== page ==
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Spring Statement 2018

Spring Statement 2018


Ford Budget Guide, March 2018


The Government’s Budget Statement on March 13th 2018 confirmed the significant changes to company car tax and Vehicle Excise Duty for diesel cars, announced in the November 22nd 2017 Budget. The 3% Benefit-in-Kind diesel tax charge rises by 1% rise to 4% from April 6th 2018 for all diesel cars that do not comply with the Real Driving Emissions Step 2 (RDE2) standard. There are also increases in First Year Vehicle Excise Duty (VED) – effectively a one VED band rise – for new non RDE2-compliant diesels first registered from April 1st 2018.

The steady increase in BIK tax percentages over the past two years, based on a car's emissions of CO2, has eroded the BIK tax advantages of operating ultra-low emitting vehicles (typically with sub 50g/km CO2 emissions).

From April 6th 2018, for example, the driver of an Ultra Low Emitting Vehicle (ULEV), defined as a petrol, electric or hybrid electric vehicle with CO2 emissions of 0-50g/km, will face BIK tax liability based on 13% of P11D price, up from 9% in 2017-18, with that percentage rising to 16% in 2019-20. That compares with a BIK percentage of just 5% for the same vehicle in 2014-15, and total exemption from BIK tax for cars with zero emissions.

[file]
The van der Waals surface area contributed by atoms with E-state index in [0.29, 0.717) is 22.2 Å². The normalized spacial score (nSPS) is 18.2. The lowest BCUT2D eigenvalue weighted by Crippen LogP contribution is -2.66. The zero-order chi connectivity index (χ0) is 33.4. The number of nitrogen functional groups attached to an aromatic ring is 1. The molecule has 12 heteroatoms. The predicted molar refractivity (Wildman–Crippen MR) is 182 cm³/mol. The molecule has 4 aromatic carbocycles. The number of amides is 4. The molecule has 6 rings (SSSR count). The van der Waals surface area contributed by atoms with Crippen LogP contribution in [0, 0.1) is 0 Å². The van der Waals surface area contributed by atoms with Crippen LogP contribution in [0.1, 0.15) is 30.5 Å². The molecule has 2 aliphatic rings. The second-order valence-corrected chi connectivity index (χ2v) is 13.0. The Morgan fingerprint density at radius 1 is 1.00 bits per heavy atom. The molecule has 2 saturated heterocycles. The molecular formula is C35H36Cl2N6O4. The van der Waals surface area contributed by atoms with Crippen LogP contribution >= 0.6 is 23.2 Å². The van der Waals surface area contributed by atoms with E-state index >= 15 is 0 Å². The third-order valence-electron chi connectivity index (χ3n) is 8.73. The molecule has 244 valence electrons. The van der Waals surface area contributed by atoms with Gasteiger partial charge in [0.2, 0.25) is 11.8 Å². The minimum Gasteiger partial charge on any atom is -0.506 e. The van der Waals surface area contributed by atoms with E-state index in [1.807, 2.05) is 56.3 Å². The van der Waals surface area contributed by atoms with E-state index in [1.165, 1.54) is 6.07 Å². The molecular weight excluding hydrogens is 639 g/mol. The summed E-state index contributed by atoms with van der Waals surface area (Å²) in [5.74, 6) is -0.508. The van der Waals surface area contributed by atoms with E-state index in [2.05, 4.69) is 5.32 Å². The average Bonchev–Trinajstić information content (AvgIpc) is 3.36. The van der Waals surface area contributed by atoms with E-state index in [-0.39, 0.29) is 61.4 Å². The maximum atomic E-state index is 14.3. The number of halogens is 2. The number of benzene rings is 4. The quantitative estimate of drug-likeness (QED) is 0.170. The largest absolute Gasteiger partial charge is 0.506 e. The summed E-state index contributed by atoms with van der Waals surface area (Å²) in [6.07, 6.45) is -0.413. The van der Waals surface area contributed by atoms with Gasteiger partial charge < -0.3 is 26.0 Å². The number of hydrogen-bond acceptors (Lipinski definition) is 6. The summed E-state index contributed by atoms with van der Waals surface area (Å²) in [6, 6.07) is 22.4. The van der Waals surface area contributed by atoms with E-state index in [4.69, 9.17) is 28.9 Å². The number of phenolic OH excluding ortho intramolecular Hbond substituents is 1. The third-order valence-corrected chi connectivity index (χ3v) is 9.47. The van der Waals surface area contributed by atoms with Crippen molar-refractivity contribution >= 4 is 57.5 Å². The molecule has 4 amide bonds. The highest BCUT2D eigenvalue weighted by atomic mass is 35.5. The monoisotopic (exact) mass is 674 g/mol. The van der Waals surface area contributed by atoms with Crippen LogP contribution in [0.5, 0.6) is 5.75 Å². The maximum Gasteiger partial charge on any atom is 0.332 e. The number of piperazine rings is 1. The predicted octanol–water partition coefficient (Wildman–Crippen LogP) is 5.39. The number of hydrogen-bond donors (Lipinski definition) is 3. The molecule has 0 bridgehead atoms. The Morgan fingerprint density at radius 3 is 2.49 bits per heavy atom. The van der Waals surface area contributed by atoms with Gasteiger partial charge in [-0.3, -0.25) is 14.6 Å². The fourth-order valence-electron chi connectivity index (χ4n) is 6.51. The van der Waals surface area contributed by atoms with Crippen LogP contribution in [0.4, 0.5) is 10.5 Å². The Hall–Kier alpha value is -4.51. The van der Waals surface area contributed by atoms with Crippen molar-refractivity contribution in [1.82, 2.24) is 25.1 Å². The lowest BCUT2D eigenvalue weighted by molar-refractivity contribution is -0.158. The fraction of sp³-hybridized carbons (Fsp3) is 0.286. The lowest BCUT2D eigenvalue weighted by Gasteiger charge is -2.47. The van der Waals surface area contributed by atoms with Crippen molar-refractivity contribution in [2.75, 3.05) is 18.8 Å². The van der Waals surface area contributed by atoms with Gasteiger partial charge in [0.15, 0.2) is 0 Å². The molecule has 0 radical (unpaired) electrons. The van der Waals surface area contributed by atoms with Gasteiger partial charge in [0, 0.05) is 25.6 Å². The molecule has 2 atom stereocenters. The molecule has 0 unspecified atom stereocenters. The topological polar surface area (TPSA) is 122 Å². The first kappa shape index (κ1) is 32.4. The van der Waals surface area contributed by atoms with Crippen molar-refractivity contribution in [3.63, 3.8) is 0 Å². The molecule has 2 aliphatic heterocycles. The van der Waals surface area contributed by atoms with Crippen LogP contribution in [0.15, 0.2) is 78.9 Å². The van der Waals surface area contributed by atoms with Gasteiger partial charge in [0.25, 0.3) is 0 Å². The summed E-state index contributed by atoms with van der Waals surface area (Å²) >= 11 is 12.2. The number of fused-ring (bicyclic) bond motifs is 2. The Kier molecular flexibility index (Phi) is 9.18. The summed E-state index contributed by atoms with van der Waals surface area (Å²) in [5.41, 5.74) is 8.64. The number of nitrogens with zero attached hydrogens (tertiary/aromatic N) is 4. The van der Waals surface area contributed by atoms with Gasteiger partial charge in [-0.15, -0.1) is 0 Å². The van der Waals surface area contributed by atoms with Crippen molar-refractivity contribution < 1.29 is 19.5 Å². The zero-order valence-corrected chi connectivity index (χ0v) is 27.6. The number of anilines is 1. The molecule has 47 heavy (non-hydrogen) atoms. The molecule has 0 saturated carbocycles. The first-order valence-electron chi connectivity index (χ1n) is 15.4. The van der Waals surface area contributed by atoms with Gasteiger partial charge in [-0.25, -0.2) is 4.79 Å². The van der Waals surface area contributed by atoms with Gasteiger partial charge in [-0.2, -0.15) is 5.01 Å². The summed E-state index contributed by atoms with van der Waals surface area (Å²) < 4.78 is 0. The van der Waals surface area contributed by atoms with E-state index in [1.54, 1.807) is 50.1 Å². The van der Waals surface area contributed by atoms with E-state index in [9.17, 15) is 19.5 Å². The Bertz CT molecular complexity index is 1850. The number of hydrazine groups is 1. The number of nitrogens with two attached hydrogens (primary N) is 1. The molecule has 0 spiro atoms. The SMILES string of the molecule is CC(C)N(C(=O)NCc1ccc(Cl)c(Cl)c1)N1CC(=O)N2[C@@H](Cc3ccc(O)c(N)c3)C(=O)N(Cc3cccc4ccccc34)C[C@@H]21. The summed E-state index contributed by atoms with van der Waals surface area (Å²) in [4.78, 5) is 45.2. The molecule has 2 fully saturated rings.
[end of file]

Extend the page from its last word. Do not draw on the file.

So now, more than ever, fleet vehicle choice - and, more importantly, fuel selection - is a key factor in determining a choice list for your fleet.

This Ford Fleet Budget Guide provides an update to the main announcements made in the November 2017 Budget, with guidance on the main changes applicable from April 2018, and provides insight into making the right fleet management decisions for the future.

  • The impending Budget changes continue to highlight the importance of choosing cars with low CO2 emissions – the only way to reduce tax liabilities for both company car drivers and fleet decision makers. Ford Fleet offers advanced engine technologies which include a broad spectrum of low-emission petrol, diesel and hybrid models designed to fill every need, from city cars through to SUVs and light commercial vehicles that provide attractive and cost-effective solutions to your fleet requirements.

    Vehicle Excise Duty (VED):

    Increased first year rates of VED for new diesel cars that do not meet the Real Driving Emissions Step 2 (RDE2) standard come into force on April 1st 2018. An RPI-linked rise in VED for cars already registered at March 31st 2017 also applies from the same date.

    Company car tax (CCT) bands:

    The diesel Benefit-in-Kind tax charge rises from 3% to 4% for diesel cars that do not meet the Real Driving Emissions Step 2 (RDE2) standard, applicable from April 6th 2018.

    Capital allowances and lease rental restriction:

    From April 1st 2018, the CO2 emissions threshold for main rate capital allowances for new car purchases falls from 130g/km to 110g/km. On the same date, the 100% first-year allowance threshold reduces from 75g/km to 50g/km, applicable until March 31st 2021.

    Fuel benefit charge (FBC):

    The fuel benefit charge (FBC) used to calculate the tax due on employer-provided fuel for private is set at £23,400 from April 6th 2018, rising from £22,600 in 2017-18. For vans, the benefit charge for fuel provided for private use rises from £610 to £633 on the same date.

    Van benefit charge (VBC):